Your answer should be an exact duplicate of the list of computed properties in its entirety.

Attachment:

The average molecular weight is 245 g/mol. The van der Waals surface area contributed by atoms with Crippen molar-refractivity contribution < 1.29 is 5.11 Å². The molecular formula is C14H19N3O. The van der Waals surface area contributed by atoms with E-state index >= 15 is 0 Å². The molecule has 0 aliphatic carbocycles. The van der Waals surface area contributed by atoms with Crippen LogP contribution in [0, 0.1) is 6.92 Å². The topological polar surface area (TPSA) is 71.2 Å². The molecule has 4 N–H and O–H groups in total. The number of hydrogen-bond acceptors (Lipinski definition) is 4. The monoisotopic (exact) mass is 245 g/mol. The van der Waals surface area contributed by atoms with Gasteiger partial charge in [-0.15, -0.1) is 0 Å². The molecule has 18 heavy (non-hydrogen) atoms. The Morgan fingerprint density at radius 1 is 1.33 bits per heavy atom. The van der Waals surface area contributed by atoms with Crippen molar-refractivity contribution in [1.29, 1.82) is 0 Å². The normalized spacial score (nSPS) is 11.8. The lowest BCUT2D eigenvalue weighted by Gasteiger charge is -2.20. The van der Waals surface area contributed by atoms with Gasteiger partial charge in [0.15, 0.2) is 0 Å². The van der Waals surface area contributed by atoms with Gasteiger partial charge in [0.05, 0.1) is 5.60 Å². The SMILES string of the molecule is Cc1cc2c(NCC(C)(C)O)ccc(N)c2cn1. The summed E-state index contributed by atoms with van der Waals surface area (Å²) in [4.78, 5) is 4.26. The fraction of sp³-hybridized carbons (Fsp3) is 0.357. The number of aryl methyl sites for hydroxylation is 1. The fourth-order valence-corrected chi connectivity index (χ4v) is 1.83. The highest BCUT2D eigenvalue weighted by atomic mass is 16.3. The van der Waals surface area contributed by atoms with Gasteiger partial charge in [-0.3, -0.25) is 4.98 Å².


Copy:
The average molecular weight is 245 g/mol. The van der Waals surface area contributed by atoms with Crippen molar-refractivity contribution < 1.29 is 5.11 Å². The molecular formula is C14H19N3O. The van der Waals surface area contributed by atoms with E-state index >= 15 is 0 Å². The molecule has 0 aliphatic carbocycles. The van der Waals surface area contributed by atoms with Crippen LogP contribution in [0, 0.1) is 6.92 Å². The topological polar surface area (TPSA) is 71.2 Å². The molecule has 4 N–H and O–H groups in total. The number of hydrogen-bond acceptors (Lipinski definition) is 4. The monoisotopic (exact) mass is 245 g/mol. The van der Waals surface area contributed by atoms with Gasteiger partial charge in [-0.15, -0.1) is 0 Å². The molecule has 18 heavy (non-hydrogen) atoms. The Morgan fingerprint density at radius 1 is 1.33 bits per heavy atom. The van der Waals surface area contributed by atoms with Crippen molar-refractivity contribution in [1.29, 1.82) is 0 Å². The normalized spacial score (nSPS) is 11.8. The lowest BCUT2D eigenvalue weighted by Gasteiger charge is -2.20. The van der Waals surface area contributed by atoms with Gasteiger partial charge in [0.15, 0.2) is 0 Å². The van der Waals surface area contributed by atoms with Gasteiger partial charge in [0.05, 0.1) is 5.60 Å². The SMILES string of the molecule is Cc1cc2c(NCC(C)(C)O)ccc(N)c2cn1. The summed E-state index contributed by atoms with van der Waals surface area (Å²) in [4.78, 5) is 4.26. The fraction of sp³-hybridized carbons (Fsp3) is 0.357. The number of aryl methyl sites for hydroxylation is 1. The fourth-order valence-corrected chi connectivity index (χ4v) is 1.83. The highest BCUT2D eigenvalue weighted by atomic mass is 16.3. The van der Waals surface area contributed by atoms with Gasteiger partial charge in [-0.3, -0.25) is 4.98 Å².